DISPATCHES FROM THE PHILIPPINES
Philippine President Gloria Macapagal Arroyo and Gov. Linda Lingle posed for pictures yesterday after a ceremony unveiling stamps commemorating the 100th anniversary of Filipino immigration to Hawaii.
Lingle extends invite to Arroyo for isle visit
The governor and the Philippines' president discuss trade as well as the war on terror
MANILA » Gov. Linda Lingle has invited Philippines President Gloria Macapagal Arroyo to visit Hawaii during the centennial celebration of Filipino immigration this year.
During a half-hour courtesy visit with the Philippine president yesterday, Arroyo told Lingle she would like to visit Hawaii again, but she did not commit to coming, the governor said.
Star-Bulletin reporter Craig Gima is on assignment in the Philippines, where Gov. Linda Lingle is leading an official visit to celebrate the 100th anniversary of Filipino immigration to Hawaii.
Lingle said she and the president touched on a variety of subjects including increasing trade opportunities between Hawaii and the Philippines, decentralizing government and the war on terror.
"She (Arroyo) said she was very appreciative of Filipino community in Hawaii and the broader community for all the success that has been achieved," Lingle said.
Arroyo helped Lingle unveil a Philippine stamp commemorating 100 years of immigration to Hawaii. The stamp design was selected after a national competition. Two designs -- one from a student and the other from a professional -- were selected.
Student artist Allen Moran said that in his design he tried to show sakadas, migrant contract sugar workers, as working hard in the cane fields and the friendship that resulted between Hawaii and the Philippines.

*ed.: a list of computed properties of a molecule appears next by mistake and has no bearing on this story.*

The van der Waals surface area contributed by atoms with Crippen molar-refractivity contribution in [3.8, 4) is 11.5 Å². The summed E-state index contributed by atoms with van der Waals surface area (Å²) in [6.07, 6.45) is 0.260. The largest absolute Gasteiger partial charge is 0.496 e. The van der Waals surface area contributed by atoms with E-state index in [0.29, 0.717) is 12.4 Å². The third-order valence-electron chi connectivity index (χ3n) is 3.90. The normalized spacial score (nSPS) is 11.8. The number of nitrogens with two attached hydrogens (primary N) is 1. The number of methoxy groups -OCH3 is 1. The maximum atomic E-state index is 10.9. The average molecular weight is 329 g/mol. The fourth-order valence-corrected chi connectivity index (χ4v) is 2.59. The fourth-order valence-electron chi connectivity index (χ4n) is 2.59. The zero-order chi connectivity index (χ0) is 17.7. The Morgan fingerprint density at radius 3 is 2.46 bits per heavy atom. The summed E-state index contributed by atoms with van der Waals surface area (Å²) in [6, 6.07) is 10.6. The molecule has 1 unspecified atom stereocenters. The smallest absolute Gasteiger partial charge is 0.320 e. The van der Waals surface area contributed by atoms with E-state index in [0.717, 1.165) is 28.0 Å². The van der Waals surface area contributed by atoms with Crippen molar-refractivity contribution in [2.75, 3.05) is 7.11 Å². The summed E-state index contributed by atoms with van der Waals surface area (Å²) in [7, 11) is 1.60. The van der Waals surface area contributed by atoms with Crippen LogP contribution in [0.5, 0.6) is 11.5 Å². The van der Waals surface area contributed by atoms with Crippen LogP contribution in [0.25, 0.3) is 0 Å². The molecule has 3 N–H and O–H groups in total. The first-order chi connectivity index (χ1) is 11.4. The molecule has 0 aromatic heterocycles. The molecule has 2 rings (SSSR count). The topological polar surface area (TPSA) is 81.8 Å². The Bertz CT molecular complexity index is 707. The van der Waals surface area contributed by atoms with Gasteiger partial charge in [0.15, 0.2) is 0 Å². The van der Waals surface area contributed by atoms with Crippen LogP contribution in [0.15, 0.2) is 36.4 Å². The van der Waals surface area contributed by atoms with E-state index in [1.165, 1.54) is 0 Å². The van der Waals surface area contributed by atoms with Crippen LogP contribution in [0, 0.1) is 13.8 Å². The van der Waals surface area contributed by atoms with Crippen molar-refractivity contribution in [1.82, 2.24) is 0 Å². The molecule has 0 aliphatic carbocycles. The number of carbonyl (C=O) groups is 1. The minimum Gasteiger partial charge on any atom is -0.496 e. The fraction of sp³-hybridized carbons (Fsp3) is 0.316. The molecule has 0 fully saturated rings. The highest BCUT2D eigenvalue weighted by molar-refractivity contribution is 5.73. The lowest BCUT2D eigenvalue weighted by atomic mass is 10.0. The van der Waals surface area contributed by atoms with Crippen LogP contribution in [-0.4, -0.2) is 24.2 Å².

After the unveiling, Arroyo posed for pictures with some of the state and county lawmakers who attended the ceremony. State Rep. Dennis Arakaki gave Arroyo an orange ribbon lei. Arroyo asked many of the Filipino-American lawmakers about which province their families came from in the Philippines.
During a news conference with Philippine media after the unveiling, Lingle was asked about the four U.S. Marines who have been charged with raping a Filipino woman.
Lingle cautioned that people are considered innocent until proved guilty.
"I think everyone wants justice," she said. "We want to reserve judgment until trial occurs, but the bottom line is the agreement (between the United States and the Philippines) worked because these people will be tried in the justice system here in the Philippines."
The visit to Malacanang Palace was the highlight of a busy day that started with the governor laying a wreath at the monument in Manila to Philippine national hero Dr. Jose Rizal and ended with a concert at a park fronting Roxas Boulevard featuring Jasmine Trias and Tihati's Polynesian Review.
At the concert, the governor was introduced as "Gov. Dr. Linda Lingle" because she was given an honorary Doctorate of Public Administration during a graduation ceremony at the University of Manila earlier in the day.
Today's schedule includes a speech at the Mandaluyong Chamber of Commerce on business and an appearance on the popular television show "Wowwow Wie."